Skip Navigation LinksHome > August 21, 2008 - Volume 8 - Issue 16 > GHOSTWRITING: HOW TO RESOLVE ‘ALLEGED ABUSES’
Neurology Today:
doi: 10.1097/01.NT.0000337654.00014.d7
Letter to the editor

GHOSTWRITING: HOW TO RESOLVE ‘ALLEGED ABUSES’

Novack, Gary PhD

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Author Information

PharmaLogic Development, Inc. San Rafael, CA

As a member of both the AAN and the American Medical Writers Association (AMWA), I write to provide additional perspective on the issue of ghostwriting in medical journals (“Neurology Journals: How They Hope to Discourage Ghostwriting,” July 17).

As pointed out in a 2008 editorial by L.L Alexander and S. Hudson in the AMWA journal, many discussions do “…not distinguish between “ghostwriting”— the failure to disclose the contribution made by a medical writer — and the assistance provided by medical writers to legitimate authors.”

Further, these authors state that “…medical writing assistance is an important contribution to scientific research,” and the AMWA strives to achieve transparency by advocating for acknowledgment of a medical writer, as stated in the AMWA “Position Statement on the Contribution of Medical Writers to Scientific Publications” (see www.amwa.org/default.asp? id=308). Thus, the word “ghostwriting” is viewed by many as pejorative, and the AMWA encourages all to refrain from its use.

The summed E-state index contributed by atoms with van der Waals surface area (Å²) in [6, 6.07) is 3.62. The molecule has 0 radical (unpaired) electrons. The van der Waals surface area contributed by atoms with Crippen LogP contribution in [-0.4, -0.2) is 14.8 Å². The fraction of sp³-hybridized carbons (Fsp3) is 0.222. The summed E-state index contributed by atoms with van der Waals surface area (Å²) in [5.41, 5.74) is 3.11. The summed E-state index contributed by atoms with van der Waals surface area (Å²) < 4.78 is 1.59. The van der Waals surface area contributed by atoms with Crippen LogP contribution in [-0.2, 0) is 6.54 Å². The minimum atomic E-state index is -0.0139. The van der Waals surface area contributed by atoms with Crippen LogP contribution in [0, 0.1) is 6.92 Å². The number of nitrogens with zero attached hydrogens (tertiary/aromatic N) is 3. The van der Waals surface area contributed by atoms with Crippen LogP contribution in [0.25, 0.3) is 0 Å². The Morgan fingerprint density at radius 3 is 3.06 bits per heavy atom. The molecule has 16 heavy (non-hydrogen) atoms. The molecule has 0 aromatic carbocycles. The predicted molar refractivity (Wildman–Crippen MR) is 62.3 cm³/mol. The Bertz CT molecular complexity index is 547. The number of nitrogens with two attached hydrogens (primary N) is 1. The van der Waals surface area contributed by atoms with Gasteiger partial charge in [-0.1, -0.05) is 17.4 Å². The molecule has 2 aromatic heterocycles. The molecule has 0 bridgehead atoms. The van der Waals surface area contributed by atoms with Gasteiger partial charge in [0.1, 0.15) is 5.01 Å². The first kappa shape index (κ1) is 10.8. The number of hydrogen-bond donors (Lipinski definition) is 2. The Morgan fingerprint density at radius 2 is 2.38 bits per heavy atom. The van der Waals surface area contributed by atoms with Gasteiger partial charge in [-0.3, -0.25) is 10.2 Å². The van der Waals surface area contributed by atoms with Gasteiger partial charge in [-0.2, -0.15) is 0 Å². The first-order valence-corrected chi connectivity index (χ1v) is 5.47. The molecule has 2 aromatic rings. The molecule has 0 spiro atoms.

Many of the alleged abuses cited in recent articles could be resolved by a simple disclosure of the involvement of medical writers on the manuscript — a solution proposed by many, including Neurology Editor John Noseworthy, MD, in the journal's “Upcoming Changes for Authors” article (December 2007).

I should disclose that I have been a scientist and author for more than 30 years, and consulted for nearly 20 years with numerous pharmaceutical and biomedical firms in developing biomedical products. Part of my business involves compensation from biomedical firms to write scientific manuscripts, and I own stock in Inspire Pharmaceuticals, Inc., and King Pharmaceuticals.

At one point, many leading journals would not acknowledge the contributions of professionals such as biostatisticians or medical writers on manuscripts. I am pleased to see the changes in which acknowledgment of such individuals is given, and now, with the position of Neurology, assigning them authorship status.

Gary Novack, PhD

PharmaLogic Development, Inc. San Rafael, CA

©2008 American Academy of Neurology

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